Clean up your diet
While dietary guidelines and food pyramids certainly have their place, eating well is like assembling flatpack furniture: the simpler the instructions, the easier they are to follow. We asked some food and nutrition experts to cut their best advice into bite-sized pieces. These nuggets of wisdom will keep you slim and healthy, effortlessly.

Embrace your inner carnivore
"If you compare lean grass-fed beef with skinless chicken breast, the fat is almost the same, but the beef gives you considerably more zinc, iron and B12," explains farmer and author Catherine Friend. Pasture-raised pork is also very lean, healthy and delicious. Add it to stir-fry, throw it on the barbecue and add greens for a quick, easy meal.

Think before you drink
"The average person consumes more than 2,093kJ (500cal) from beverages a day," says health and nutrition expert David Zinczenko. "That includes about 10 teaspoons of added sugar from soft drinks." Swap juice and soft drinks for no-kilojoule drinks like water and green tea.

Eat more nuts and seeds
Try pumpkin or sunflower seeds, two great sources of healthy fats, says dietitian Keri Glassman. Alternatively, simply sprinkle linseeds liberally on everything from smoothies to yoghurt - or as a crunchy extra on your next schnitzel. They're fibre and omega-3 rich.

Raid your spice rack
"Cinnamon helps regulate blood sugar, turmeric may help prevent Alzheimer's and oregano is thought to possess cancer-preventive properties," says Glassman. Top your latte with cinnamon, add curry powder on your sautéed vegies and a big handful of herbs on salads and in pasta sauces.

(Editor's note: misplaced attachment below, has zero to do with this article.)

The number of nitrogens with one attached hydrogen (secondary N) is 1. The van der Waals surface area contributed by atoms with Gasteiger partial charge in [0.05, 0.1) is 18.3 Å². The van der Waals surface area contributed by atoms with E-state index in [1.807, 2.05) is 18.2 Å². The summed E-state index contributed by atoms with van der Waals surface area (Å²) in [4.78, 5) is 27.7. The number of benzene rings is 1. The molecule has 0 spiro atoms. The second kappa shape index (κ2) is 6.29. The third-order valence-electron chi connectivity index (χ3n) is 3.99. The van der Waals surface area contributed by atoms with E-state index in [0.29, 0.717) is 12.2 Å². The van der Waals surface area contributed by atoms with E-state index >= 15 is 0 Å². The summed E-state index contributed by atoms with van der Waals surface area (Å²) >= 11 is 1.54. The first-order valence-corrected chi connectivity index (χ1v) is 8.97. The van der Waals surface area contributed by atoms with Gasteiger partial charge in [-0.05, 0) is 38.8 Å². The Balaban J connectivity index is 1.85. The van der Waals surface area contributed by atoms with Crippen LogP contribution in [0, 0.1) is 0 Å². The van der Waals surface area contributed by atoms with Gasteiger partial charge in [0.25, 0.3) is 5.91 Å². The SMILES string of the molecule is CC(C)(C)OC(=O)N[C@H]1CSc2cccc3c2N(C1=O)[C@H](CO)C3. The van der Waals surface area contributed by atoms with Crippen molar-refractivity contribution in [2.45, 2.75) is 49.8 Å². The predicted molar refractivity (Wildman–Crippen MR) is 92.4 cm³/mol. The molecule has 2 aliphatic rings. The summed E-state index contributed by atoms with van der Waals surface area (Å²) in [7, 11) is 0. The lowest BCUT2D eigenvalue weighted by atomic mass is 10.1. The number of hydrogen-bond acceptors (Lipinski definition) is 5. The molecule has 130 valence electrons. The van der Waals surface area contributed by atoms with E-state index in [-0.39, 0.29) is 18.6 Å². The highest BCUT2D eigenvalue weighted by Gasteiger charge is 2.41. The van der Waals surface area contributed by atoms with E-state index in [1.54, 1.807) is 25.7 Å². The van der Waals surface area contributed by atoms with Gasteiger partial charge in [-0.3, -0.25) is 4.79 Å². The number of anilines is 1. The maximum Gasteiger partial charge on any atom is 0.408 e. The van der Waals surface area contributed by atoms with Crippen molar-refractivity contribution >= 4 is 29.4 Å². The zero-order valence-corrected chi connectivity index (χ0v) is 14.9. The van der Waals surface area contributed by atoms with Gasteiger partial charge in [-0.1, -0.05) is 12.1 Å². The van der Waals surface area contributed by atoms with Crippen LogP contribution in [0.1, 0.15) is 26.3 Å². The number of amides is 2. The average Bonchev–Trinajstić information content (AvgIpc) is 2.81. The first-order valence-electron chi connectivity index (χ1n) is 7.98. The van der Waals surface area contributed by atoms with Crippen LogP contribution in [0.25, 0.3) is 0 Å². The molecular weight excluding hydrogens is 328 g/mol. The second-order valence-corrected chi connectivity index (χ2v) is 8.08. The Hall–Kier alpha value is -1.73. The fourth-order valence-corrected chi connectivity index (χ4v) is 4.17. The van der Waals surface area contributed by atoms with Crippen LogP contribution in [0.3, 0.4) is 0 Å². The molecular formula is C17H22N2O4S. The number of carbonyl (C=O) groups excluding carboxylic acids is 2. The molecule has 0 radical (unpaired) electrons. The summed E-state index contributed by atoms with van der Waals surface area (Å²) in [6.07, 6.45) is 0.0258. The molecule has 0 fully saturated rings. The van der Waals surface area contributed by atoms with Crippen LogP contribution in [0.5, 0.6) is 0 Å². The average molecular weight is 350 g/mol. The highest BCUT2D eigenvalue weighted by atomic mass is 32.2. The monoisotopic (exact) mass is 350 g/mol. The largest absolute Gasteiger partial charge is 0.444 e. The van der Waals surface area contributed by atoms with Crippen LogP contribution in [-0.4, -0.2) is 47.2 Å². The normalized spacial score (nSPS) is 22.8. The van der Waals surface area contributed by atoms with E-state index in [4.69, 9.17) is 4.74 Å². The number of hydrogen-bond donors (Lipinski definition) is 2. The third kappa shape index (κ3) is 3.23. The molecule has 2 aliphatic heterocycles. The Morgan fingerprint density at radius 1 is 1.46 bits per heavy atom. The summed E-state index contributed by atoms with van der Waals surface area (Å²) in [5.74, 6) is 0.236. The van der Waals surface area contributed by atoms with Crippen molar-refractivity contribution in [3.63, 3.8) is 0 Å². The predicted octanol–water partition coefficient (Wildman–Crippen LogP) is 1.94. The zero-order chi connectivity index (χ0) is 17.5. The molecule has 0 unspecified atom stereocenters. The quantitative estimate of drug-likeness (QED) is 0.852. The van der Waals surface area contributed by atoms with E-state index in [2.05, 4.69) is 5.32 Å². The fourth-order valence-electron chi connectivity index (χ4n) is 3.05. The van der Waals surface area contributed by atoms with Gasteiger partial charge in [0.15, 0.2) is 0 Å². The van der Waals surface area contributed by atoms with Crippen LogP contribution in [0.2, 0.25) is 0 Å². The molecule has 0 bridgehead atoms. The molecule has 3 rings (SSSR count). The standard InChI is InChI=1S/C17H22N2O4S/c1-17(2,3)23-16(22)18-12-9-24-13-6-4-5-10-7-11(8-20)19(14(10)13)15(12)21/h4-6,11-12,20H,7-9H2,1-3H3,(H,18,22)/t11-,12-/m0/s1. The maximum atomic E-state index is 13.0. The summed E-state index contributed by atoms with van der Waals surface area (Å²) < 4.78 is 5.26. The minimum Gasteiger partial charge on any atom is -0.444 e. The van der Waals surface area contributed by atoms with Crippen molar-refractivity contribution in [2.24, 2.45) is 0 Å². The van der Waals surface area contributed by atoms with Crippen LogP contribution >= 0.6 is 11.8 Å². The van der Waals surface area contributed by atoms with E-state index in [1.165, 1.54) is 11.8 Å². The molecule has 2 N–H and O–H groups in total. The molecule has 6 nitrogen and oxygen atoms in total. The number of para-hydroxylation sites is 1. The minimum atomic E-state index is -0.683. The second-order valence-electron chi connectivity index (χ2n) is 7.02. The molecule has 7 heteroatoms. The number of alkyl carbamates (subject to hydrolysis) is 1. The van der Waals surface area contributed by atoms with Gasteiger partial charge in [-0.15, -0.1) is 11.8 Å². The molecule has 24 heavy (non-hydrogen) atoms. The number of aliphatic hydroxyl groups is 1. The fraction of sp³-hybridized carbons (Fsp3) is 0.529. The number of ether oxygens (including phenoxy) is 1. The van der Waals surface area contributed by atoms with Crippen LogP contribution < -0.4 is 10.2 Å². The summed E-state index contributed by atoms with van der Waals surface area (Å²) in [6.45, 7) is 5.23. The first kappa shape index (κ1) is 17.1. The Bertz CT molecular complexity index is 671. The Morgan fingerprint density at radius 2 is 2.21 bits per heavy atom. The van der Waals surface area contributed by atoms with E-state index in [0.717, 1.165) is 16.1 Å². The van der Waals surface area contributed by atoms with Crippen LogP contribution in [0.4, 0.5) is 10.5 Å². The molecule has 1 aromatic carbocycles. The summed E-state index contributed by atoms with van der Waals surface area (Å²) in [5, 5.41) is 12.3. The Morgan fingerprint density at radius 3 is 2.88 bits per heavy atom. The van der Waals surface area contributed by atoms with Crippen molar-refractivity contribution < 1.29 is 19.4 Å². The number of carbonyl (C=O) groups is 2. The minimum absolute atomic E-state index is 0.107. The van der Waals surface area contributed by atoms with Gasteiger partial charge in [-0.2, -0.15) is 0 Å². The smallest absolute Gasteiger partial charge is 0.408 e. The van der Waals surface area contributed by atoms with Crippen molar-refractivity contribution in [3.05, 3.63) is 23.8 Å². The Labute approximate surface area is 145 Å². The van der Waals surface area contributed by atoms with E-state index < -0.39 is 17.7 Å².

Turn the box around
The front of any product is where marketers stick claims like "natural", "low-fat", and "no added sugar" - which don't really mean much. "The true test of the quality of the product is the ingredients list and the nutrition facts panel. Learn how to read those," says author and philanthropist Jessica Seinfeld.

Eat like it's Monday morning
"Think of each meal as a clean slate, an individual chance to eat well," suggests Glassman. "If you've been eating a lot of fried foods or sweets, don't throw in the towel - you can start fresh the next time you sit down to eat."

Rise and dine
"Eat a breakfast that contains fibre, protein and a little fat. It kickstarts metabolism and fills you up," says Glassman. Bonus: research shows an AM meal helps you lose weight and keep it off.

© Prevention Australia